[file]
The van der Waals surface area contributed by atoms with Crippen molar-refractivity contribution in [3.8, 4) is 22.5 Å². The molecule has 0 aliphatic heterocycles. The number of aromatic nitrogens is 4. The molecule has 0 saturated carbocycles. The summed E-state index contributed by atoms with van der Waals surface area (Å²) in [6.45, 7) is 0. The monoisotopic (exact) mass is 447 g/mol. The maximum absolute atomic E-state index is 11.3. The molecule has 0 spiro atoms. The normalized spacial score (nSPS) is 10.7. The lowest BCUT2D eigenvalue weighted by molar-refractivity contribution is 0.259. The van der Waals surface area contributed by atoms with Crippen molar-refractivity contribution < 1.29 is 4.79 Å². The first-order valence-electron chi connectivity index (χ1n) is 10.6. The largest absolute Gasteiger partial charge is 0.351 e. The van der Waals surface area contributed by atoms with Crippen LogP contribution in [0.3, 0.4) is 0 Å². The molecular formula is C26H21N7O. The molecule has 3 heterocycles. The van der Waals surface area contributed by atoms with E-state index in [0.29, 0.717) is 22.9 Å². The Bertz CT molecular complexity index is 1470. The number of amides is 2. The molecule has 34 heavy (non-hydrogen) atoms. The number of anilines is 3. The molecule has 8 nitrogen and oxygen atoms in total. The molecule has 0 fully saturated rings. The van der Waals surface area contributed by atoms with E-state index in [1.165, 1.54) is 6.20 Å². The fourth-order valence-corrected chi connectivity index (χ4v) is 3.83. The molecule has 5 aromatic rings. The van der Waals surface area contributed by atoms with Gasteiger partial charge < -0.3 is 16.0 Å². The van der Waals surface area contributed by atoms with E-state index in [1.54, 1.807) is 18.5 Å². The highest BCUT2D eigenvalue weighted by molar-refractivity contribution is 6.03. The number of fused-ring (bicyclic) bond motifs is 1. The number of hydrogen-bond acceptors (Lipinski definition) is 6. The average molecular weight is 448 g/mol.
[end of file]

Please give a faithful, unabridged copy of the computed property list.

The van der Waals surface area contributed by atoms with Crippen molar-refractivity contribution in [3.8, 4) is 22.5 Å². The molecule has 0 aliphatic heterocycles. The number of aromatic nitrogens is 4. The molecule has 0 saturated carbocycles. The summed E-state index contributed by atoms with van der Waals surface area (Å²) in [6.45, 7) is 0. The monoisotopic (exact) mass is 447 g/mol. The maximum absolute atomic E-state index is 11.3. The molecule has 0 spiro atoms. The normalized spacial score (nSPS) is 10.7. The lowest BCUT2D eigenvalue weighted by molar-refractivity contribution is 0.259. The van der Waals surface area contributed by atoms with Crippen molar-refractivity contribution < 1.29 is 4.79 Å². The first-order valence-electron chi connectivity index (χ1n) is 10.6. The largest absolute Gasteiger partial charge is 0.351 e. The van der Waals surface area contributed by atoms with Crippen LogP contribution in [0.3, 0.4) is 0 Å². The molecular formula is C26H21N7O. The molecule has 3 heterocycles. The van der Waals surface area contributed by atoms with E-state index in [0.29, 0.717) is 22.9 Å². The Bertz CT molecular complexity index is 1470. The number of amides is 2. The molecule has 34 heavy (non-hydrogen) atoms. The number of anilines is 3. The molecule has 8 nitrogen and oxygen atoms in total. The molecule has 0 fully saturated rings. The van der Waals surface area contributed by atoms with E-state index in [1.165, 1.54) is 6.20 Å². The fourth-order valence-corrected chi connectivity index (χ4v) is 3.83. The molecule has 5 aromatic rings. The van der Waals surface area contributed by atoms with Gasteiger partial charge < -0.3 is 16.0 Å². The van der Waals surface area contributed by atoms with E-state index in [1.54, 1.807) is 18.5 Å². The highest BCUT2D eigenvalue weighted by molar-refractivity contribution is 6.03. The number of fused-ring (bicyclic) bond motifs is 1. The number of hydrogen-bond acceptors (Lipinski definition) is 6. The average molecular weight is 448 g/mol.